Journal of Geographical Sciences ›› 2017, Vol. 27 ›› Issue (6): 711-730.doi: 10.1007/s11442-017-1402-8

• Orginal Article • Previous Articles     Next Articles

CO2 emissions from cement industry in China: A bottom-up estimation from factory to regional and national levels

Yan YANG1,2,3,*(), Limao WANG1(), Zhi CAO1,2, Chufu MOU1,2, Lei SHEN1, Jianan ZHAO1, Yebing FANG1,2   

  1. 1. Institute of Geographic Sciences and Natural Resources Research, CAS, Beijing 100101, China
    2. University of Chinese Academy of Sciences, Beijing 100049, China
    3. The CAE Center for Strategic Studies, Chinese Academy of Engineering, Beijing 100088, China
  • Received:2016-04-19 Accepted:2016-07-22 Online:2017-06-10 Published:2017-06-10
  • Contact: Yan YANG;
  • About author:

    Author: Yang Yan (1984-), PhD, specialized in resource industrial economics. E-mail:

    *Corresponding author: Wang Limao (1962-), Professor, specialized in energy economics and climate change policy. E-mail:

  • Supported by:
    Strategic Priority Research Programs-Climate Change: Carbon Budget and Related Issues of the Chinese Academy of Sciences, No.XDA 05010400, No.XDA 05010205;National Natural Science Foundation of China, No.41171110


Much attention is being given to estimating cement-related CO2 emissions in China. However, scant explicit and systematical exploration is being done on regional and national CO2 emission volumes. The aim of this work is therefore to provide an improved bottom-up spatial-integration system, relevant to CO2 emissions at factory level, to allow a more accurate estimation of the CO2 emissions from cement production. Based on this system, the sampling data of cement production lines were integrated as regional- and national-level information. The integration results showed that each ton of clinker produced 883 kg CO2, of which the process, fuel, and electricity emissions accounted for 58.70%, 35.97%, and 5.33%, respectively. The volume of CO2 emissions from clinker and cement production reached 1202 Mt and 1284 Mt, respectively, in 2013. A discrepancy was identified between the clinker emission factors relevant to the two main production processes (i.e., the new suspension preheating and pre-calcining kiln (NSP) and the vertical shaft kiln (VSK)), probably relevant to the energy efficiency of the two technologies. An analysis of the spatial characteristics indicated that the spatial distribution of the clinker emission factors mainly corresponded to that of the NSP process. The discrepancy of spatial pattern largely complied with the economic and population distribution pattern of China. The study could fill the knowledge gaps and provide role players with a useful spatial integration system that should facilitate the accurate estimation of carbon and corresponding regional mitigation strategies in China.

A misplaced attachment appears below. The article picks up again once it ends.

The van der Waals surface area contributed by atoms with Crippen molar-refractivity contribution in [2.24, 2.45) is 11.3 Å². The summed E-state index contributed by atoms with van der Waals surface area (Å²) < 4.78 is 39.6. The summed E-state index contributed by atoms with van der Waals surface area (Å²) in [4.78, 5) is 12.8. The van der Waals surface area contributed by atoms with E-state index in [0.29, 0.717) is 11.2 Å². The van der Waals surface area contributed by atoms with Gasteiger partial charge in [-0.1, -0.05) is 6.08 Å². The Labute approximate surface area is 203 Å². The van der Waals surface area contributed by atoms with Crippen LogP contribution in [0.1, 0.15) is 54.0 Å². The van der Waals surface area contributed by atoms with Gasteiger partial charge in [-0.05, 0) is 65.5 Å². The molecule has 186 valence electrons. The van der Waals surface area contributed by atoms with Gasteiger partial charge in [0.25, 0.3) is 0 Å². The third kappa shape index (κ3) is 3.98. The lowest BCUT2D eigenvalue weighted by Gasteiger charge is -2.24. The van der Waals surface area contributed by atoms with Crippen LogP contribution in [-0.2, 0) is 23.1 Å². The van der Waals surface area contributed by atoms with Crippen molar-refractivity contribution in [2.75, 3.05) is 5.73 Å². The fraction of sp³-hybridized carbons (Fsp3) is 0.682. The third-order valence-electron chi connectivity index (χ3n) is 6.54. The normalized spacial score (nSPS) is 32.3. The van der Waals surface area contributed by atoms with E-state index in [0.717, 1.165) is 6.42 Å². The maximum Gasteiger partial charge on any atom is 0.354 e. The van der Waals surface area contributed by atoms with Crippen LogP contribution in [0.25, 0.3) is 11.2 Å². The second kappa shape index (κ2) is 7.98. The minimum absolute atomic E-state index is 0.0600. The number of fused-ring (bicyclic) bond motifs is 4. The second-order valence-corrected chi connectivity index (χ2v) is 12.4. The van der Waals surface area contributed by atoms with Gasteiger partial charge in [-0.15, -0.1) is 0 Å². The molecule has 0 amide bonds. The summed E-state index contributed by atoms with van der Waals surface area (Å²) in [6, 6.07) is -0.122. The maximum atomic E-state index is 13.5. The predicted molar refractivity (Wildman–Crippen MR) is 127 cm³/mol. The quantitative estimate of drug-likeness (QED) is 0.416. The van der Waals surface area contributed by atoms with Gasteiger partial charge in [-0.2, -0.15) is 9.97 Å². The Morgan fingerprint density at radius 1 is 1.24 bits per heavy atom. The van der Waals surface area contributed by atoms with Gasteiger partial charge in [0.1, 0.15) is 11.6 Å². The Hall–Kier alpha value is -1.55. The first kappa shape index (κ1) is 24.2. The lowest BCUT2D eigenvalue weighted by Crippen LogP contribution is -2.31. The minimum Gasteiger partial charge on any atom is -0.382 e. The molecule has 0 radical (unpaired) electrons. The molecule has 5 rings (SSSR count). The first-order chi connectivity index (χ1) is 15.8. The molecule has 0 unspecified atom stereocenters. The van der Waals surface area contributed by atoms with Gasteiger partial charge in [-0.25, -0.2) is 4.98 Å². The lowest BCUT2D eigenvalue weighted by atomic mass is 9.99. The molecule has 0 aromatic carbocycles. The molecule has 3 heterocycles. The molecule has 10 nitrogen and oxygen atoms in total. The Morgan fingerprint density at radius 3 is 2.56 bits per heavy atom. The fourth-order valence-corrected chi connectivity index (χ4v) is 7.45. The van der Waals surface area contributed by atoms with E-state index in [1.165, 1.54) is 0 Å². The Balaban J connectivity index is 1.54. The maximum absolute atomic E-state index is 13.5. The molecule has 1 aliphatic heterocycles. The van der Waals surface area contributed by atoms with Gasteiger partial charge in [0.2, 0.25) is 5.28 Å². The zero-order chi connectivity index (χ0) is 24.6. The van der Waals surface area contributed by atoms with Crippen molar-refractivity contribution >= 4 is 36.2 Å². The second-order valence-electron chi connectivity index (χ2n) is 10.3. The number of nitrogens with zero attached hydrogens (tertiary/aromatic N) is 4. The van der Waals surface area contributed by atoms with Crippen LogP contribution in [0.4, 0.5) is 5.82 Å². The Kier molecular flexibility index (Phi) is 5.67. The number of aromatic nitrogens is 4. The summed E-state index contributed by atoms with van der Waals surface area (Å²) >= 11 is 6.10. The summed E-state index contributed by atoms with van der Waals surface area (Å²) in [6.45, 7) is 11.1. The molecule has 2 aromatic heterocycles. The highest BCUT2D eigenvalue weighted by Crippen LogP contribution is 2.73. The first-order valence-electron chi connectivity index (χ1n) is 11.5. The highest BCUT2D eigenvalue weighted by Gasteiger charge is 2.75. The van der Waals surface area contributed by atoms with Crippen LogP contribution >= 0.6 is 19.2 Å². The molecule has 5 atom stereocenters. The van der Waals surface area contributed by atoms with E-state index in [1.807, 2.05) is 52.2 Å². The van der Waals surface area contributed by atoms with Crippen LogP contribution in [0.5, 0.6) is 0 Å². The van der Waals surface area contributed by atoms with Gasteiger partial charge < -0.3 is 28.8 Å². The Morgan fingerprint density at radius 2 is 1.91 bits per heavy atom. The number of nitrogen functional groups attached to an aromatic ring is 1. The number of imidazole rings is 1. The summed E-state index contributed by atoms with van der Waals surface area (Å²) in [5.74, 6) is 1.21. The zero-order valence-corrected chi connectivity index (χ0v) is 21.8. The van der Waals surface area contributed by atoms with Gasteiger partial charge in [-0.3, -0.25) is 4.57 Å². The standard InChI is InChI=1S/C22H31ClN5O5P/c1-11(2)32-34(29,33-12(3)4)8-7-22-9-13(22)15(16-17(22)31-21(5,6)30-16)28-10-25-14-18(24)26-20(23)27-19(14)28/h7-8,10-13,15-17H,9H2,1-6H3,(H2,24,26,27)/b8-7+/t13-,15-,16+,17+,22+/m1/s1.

Key words: China, cement industry, CO2 emissions, bottom-up estimation, spatial integration